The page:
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Gulf War II Plans
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TIME has a good overview of what a second Gulf War might look like.

The second Gulf War, if it comes, would be more like the Big Bang—hundreds of towering explosions all across Iraq all at the same time. The Pentagon buzz word for this is simultaneity. The plan would have unprecedented numbers of smart, satellite-guided bombs attack a multitude of targets over a great sweep of territory, swiftly followed by U.S. troops seizing key objectives.


The Iraqi military would stand largely defenseless before this onslaught. U.S. tanks could destroy Iraqi tanks before the Iraqi tanks could even detect the American armor. B-2 bombers fly beyond the reach of Iraqi guns, and invading U.S. troops should be able to drive around flaming, oil-filled ditches or other defensive measures; U.S. troops call them speed bumps. If the Iraqis elect to stand and fight, the Pentagon fears, they would unleash hidden stores of chemical and biological weapons on advancing U.S. troops.

And they should be afraid of this. I'm not sure the Iraqi soldiers have to "stand and fight" for CBW to be used, and the threat isn't only that it would be used against U.S. troops, but against Iraqi civilians. This could be a very ugly war, but it sounds like the military planners are fairly grounded in reality about the prospects.

Civilian casualties are a political and military nightmare. Human-rights groups estimate that about 3,500 Iraqi civilians died in the 1991 war. U.S. officials refuse to estimate the numbers of civilian expected deaths in a second Gulf War. It could get extremely messy, with the carnage broadcast instantly around the world. "What appears on al-Jazeera TV in the region is going to determine success maybe even more so than the actions on the ground," says retired Marine General Anthony Zinni, who ran Central Command from 1997 to 2000. "All the explanations afterwards won't counter those first images."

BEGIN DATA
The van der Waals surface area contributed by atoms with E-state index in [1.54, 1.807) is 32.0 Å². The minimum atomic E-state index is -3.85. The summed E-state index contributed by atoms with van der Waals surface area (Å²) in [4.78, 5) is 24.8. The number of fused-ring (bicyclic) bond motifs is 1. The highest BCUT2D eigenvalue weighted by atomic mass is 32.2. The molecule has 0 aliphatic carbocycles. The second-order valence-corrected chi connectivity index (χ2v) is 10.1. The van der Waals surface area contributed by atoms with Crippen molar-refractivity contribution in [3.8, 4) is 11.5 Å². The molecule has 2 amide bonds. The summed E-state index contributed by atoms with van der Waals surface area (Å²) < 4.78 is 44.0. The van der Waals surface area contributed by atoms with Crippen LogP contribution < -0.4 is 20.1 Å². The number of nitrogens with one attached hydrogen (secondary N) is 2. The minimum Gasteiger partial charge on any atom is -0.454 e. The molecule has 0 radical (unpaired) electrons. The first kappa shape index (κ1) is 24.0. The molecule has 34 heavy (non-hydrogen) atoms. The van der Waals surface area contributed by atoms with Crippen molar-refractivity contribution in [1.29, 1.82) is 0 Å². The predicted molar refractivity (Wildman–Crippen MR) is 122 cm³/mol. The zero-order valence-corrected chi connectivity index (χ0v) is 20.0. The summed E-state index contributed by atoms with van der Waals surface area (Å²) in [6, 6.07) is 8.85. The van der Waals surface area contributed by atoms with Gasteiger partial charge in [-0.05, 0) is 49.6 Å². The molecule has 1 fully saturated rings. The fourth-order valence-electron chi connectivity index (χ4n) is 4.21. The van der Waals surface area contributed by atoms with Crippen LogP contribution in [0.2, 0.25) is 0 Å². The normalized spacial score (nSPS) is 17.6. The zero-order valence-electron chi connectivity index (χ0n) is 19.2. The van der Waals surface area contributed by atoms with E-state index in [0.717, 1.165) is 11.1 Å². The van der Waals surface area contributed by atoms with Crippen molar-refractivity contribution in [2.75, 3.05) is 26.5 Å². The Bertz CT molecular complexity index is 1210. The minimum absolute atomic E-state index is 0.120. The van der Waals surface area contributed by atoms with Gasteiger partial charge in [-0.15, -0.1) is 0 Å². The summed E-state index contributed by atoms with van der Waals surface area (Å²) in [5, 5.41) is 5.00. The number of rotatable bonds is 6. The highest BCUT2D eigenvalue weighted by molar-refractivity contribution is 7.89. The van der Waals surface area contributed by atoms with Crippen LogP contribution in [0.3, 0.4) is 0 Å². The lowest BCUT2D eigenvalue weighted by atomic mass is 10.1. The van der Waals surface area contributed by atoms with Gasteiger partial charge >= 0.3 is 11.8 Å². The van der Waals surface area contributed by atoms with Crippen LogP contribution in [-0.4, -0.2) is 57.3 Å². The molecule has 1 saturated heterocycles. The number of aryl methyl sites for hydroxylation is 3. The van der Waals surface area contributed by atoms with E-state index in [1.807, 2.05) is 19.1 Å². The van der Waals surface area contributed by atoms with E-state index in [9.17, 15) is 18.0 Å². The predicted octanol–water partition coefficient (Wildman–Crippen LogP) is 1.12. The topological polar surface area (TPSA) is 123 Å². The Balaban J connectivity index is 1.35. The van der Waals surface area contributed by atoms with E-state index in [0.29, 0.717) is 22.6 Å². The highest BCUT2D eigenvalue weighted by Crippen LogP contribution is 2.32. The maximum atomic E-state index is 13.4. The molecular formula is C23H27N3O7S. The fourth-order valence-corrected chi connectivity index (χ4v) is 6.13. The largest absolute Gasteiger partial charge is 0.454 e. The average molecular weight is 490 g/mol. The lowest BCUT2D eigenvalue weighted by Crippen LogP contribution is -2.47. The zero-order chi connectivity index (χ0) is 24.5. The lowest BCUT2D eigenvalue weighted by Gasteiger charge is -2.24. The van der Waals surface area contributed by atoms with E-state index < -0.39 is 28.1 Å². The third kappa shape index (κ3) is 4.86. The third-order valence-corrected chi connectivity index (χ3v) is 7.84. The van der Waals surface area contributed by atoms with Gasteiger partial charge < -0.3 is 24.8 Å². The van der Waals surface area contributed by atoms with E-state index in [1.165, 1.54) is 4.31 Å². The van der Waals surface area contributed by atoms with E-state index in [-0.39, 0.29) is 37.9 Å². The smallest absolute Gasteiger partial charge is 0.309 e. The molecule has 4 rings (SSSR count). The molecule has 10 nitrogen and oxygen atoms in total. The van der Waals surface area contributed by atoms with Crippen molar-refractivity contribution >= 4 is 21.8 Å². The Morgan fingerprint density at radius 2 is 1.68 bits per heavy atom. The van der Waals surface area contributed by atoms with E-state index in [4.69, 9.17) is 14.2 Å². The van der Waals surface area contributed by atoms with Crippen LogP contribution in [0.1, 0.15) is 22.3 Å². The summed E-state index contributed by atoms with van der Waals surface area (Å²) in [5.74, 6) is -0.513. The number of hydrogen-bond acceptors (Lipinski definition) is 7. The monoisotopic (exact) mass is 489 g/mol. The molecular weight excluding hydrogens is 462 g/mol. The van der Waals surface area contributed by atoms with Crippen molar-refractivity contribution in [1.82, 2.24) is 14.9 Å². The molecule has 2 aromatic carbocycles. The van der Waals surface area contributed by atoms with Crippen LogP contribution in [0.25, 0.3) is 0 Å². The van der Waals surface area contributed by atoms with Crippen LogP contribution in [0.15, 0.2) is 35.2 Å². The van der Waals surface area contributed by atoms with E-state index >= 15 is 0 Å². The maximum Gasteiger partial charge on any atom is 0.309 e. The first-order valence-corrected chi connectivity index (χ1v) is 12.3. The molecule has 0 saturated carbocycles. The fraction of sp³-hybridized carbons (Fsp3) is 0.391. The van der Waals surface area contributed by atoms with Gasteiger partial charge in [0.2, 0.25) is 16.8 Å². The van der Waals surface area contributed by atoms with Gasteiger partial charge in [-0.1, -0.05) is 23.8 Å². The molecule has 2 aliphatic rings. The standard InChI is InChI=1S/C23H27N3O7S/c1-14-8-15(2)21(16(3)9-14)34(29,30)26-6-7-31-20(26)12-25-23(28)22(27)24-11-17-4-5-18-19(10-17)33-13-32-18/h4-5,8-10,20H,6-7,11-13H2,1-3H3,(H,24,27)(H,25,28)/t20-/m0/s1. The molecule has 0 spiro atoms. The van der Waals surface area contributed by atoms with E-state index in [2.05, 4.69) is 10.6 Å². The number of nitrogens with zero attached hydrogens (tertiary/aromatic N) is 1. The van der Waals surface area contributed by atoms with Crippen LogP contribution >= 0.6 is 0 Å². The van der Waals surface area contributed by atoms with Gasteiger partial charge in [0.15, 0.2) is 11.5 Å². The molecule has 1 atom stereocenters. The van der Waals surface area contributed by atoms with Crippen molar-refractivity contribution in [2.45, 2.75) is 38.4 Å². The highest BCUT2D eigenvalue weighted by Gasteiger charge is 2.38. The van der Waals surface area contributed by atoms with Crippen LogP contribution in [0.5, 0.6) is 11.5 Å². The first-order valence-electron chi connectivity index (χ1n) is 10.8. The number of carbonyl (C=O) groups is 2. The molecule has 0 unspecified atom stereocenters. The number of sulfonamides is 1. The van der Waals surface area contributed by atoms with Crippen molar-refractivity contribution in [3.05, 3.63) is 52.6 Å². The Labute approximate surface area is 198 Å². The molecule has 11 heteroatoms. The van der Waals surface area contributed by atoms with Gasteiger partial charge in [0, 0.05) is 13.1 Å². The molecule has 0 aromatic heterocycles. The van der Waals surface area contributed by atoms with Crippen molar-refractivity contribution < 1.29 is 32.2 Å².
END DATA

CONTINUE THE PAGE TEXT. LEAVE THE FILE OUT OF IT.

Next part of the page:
And on a similar note:

"War is inherently violent. People are going to die," Myers said last week. Americans should not look to the relatively antiseptic wars for Kuwait and Kosovo as a guide. If it were to come down to fighting block by block in Baghdad, the images could be brutal. "We have to be mentally prepared for that," Myers said.

Yes, we should. And I fear many people, especially some of those who support military action, aren't. But we need to be.

The people planning this war seem to be much more realistic than those arguing about whether or not it should happen. From near the end of the article:

Franks said last week that the answer to the most important questions about the war—how long it might last and how many might die—are "unknowable."

Of course they are. A war is a complex, chaotic phenomenon. The outcome is impossible to predict. There could be hundreds of thousands of civilian casualites, especially if Hussein decides that if he's going down, he's going to take as many people as possible with him.

This war could be extremely brutal and ugly. The primary question that needs to be honestly answered is: Would more death and suffering occur further down the road if we didn't take action now?

As I've stated before, I don't unequivocally know the answer to that question. I believe the answer is yes, because I think Saddam will never stop trying to acquire nukes, and he will continue to stockpile biological and chemical weapons, and that eventually they would be used, primarily as an umbrella for renewed aggression against his neighbors. I think he will have to be confronted sooner or later. His ambitions will not wane. And I believe the risks are less if we act now, rather than face him at some distant point in the future when he has even more, and even worse, weapons.

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